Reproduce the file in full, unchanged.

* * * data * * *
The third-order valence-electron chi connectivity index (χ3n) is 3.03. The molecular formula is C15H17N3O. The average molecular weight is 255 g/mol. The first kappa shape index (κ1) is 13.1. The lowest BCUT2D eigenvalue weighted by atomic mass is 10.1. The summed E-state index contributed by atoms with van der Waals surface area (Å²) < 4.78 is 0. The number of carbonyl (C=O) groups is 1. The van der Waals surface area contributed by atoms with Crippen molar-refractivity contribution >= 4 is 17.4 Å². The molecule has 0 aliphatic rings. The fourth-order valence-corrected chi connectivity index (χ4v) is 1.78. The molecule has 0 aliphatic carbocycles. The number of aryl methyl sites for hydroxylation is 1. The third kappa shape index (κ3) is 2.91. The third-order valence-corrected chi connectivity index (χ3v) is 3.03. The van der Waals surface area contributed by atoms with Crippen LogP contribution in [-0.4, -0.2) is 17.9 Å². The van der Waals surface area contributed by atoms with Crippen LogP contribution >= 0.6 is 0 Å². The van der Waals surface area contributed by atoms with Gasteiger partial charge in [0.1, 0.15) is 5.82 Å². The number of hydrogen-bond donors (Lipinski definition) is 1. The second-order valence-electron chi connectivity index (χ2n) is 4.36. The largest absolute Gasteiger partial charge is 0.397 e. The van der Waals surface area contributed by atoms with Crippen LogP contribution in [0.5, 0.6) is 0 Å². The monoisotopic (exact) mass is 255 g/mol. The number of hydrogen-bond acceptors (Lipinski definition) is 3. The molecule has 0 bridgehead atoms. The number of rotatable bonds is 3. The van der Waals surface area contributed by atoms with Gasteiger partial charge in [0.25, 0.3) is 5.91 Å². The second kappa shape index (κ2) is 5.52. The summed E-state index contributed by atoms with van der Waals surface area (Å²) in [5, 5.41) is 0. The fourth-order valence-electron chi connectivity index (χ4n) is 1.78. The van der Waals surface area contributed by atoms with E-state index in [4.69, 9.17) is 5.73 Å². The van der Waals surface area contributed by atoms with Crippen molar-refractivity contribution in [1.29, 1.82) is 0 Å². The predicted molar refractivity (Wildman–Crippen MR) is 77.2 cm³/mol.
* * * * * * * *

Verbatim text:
The third-order valence-electron chi connectivity index (χ3n) is 3.03. The molecular formula is C15H17N3O. The average molecular weight is 255 g/mol. The first kappa shape index (κ1) is 13.1. The lowest BCUT2D eigenvalue weighted by atomic mass is 10.1. The summed E-state index contributed by atoms with van der Waals surface area (Å²) < 4.78 is 0. The number of carbonyl (C=O) groups is 1. The van der Waals surface area contributed by atoms with Crippen molar-refractivity contribution >= 4 is 17.4 Å². The molecule has 0 aliphatic rings. The fourth-order valence-corrected chi connectivity index (χ4v) is 1.78. The molecule has 0 aliphatic carbocycles. The number of aryl methyl sites for hydroxylation is 1. The third kappa shape index (κ3) is 2.91. The third-order valence-corrected chi connectivity index (χ3v) is 3.03. The van der Waals surface area contributed by atoms with Crippen LogP contribution in [-0.4, -0.2) is 17.9 Å². The van der Waals surface area contributed by atoms with Crippen LogP contribution >= 0.6 is 0 Å². The van der Waals surface area contributed by atoms with Gasteiger partial charge in [0.1, 0.15) is 5.82 Å². The number of hydrogen-bond donors (Lipinski definition) is 1. The second-order valence-electron chi connectivity index (χ2n) is 4.36. The largest absolute Gasteiger partial charge is 0.397 e. The van der Waals surface area contributed by atoms with Crippen LogP contribution in [0.5, 0.6) is 0 Å². The monoisotopic (exact) mass is 255 g/mol. The number of hydrogen-bond acceptors (Lipinski definition) is 3. The molecule has 0 bridgehead atoms. The number of rotatable bonds is 3. The van der Waals surface area contributed by atoms with Gasteiger partial charge in [0.25, 0.3) is 5.91 Å². The second kappa shape index (κ2) is 5.52. The summed E-state index contributed by atoms with van der Waals surface area (Å²) in [5, 5.41) is 0. The fourth-order valence-electron chi connectivity index (χ4n) is 1.78. The van der Waals surface area contributed by atoms with E-state index in [4.69, 9.17) is 5.73 Å². The van der Waals surface area contributed by atoms with Crippen molar-refractivity contribution in [1.29, 1.82) is 0 Å². The predicted molar refractivity (Wildman–Crippen MR) is 77.2 cm³/mol.